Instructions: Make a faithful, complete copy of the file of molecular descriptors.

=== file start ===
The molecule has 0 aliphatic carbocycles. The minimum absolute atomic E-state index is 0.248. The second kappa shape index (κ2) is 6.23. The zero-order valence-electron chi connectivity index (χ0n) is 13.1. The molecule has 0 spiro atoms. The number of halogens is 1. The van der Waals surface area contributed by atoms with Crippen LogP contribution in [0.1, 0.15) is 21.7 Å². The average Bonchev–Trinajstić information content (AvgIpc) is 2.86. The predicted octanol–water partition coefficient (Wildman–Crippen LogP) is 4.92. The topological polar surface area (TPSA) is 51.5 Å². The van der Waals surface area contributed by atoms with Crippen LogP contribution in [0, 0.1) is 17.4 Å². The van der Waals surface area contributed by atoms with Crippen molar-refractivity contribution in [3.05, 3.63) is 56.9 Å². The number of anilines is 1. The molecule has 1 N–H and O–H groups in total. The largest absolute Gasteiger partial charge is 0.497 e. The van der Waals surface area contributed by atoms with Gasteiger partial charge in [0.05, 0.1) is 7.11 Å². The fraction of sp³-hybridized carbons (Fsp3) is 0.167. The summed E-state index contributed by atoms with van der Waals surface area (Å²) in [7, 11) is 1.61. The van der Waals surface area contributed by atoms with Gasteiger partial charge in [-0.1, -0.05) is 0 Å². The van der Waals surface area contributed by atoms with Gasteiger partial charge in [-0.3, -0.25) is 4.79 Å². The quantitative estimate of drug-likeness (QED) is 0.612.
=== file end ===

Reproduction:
The molecule has 0 aliphatic carbocycles. The minimum absolute atomic E-state index is 0.248. The second kappa shape index (κ2) is 6.23. The zero-order valence-electron chi connectivity index (χ0n) is 13.1. The molecule has 0 spiro atoms. The number of halogens is 1. The van der Waals surface area contributed by atoms with Crippen LogP contribution in [0.1, 0.15) is 21.7 Å². The average Bonchev–Trinajstić information content (AvgIpc) is 2.86. The predicted octanol–water partition coefficient (Wildman–Crippen LogP) is 4.92. The topological polar surface area (TPSA) is 51.5 Å². The van der Waals surface area contributed by atoms with Crippen LogP contribution in [0, 0.1) is 17.4 Å². The van der Waals surface area contributed by atoms with Crippen molar-refractivity contribution in [3.05, 3.63) is 56.9 Å². The number of anilines is 1. The molecule has 1 N–H and O–H groups in total. The largest absolute Gasteiger partial charge is 0.497 e. The van der Waals surface area contributed by atoms with Gasteiger partial charge in [0.05, 0.1) is 7.11 Å². The fraction of sp³-hybridized carbons (Fsp3) is 0.167. The summed E-state index contributed by atoms with van der Waals surface area (Å²) in [7, 11) is 1.61. The van der Waals surface area contributed by atoms with Gasteiger partial charge in [-0.1, -0.05) is 0 Å². The van der Waals surface area contributed by atoms with Gasteiger partial charge in [-0.3, -0.25) is 4.79 Å². The quantitative estimate of drug-likeness (QED) is 0.612.